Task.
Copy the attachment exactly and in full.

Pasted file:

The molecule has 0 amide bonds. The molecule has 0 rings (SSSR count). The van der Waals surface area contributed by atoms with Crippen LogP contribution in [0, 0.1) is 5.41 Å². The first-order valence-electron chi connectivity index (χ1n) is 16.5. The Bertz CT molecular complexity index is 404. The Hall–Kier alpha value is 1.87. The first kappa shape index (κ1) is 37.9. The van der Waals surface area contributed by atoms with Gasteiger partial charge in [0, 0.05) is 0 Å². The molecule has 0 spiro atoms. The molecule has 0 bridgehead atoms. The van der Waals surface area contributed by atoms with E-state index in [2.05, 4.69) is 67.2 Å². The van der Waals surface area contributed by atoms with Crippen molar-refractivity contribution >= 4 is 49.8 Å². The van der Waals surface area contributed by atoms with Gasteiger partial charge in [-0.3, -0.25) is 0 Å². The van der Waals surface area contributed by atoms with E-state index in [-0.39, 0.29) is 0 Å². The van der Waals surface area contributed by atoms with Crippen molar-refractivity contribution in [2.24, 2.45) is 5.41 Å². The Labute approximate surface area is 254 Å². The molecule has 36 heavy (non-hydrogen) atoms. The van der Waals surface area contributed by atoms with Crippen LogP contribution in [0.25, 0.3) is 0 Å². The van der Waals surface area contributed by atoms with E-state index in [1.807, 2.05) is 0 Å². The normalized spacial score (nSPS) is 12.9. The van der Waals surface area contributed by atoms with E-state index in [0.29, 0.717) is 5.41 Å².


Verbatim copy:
The molecule has 0 amide bonds. The molecule has 0 rings (SSSR count). The van der Waals surface area contributed by atoms with Crippen LogP contribution in [0, 0.1) is 5.41 Å². The first-order valence-electron chi connectivity index (χ1n) is 16.5. The Bertz CT molecular complexity index is 404. The Hall–Kier alpha value is 1.87. The first kappa shape index (κ1) is 37.9. The van der Waals surface area contributed by atoms with Gasteiger partial charge in [0, 0.05) is 0 Å². The molecule has 0 spiro atoms. The molecule has 0 bridgehead atoms. The van der Waals surface area contributed by atoms with E-state index in [2.05, 4.69) is 67.2 Å². The van der Waals surface area contributed by atoms with Crippen molar-refractivity contribution >= 4 is 49.8 Å². The van der Waals surface area contributed by atoms with Gasteiger partial charge in [-0.3, -0.25) is 0 Å². The van der Waals surface area contributed by atoms with E-state index in [-0.39, 0.29) is 0 Å². The van der Waals surface area contributed by atoms with Crippen molar-refractivity contribution in [2.24, 2.45) is 5.41 Å². The Labute approximate surface area is 254 Å². The molecule has 36 heavy (non-hydrogen) atoms. The van der Waals surface area contributed by atoms with Crippen LogP contribution in [0.25, 0.3) is 0 Å². The van der Waals surface area contributed by atoms with E-state index in [1.807, 2.05) is 0 Å². The normalized spacial score (nSPS) is 12.9. The van der Waals surface area contributed by atoms with E-state index in [0.29, 0.717) is 5.41 Å².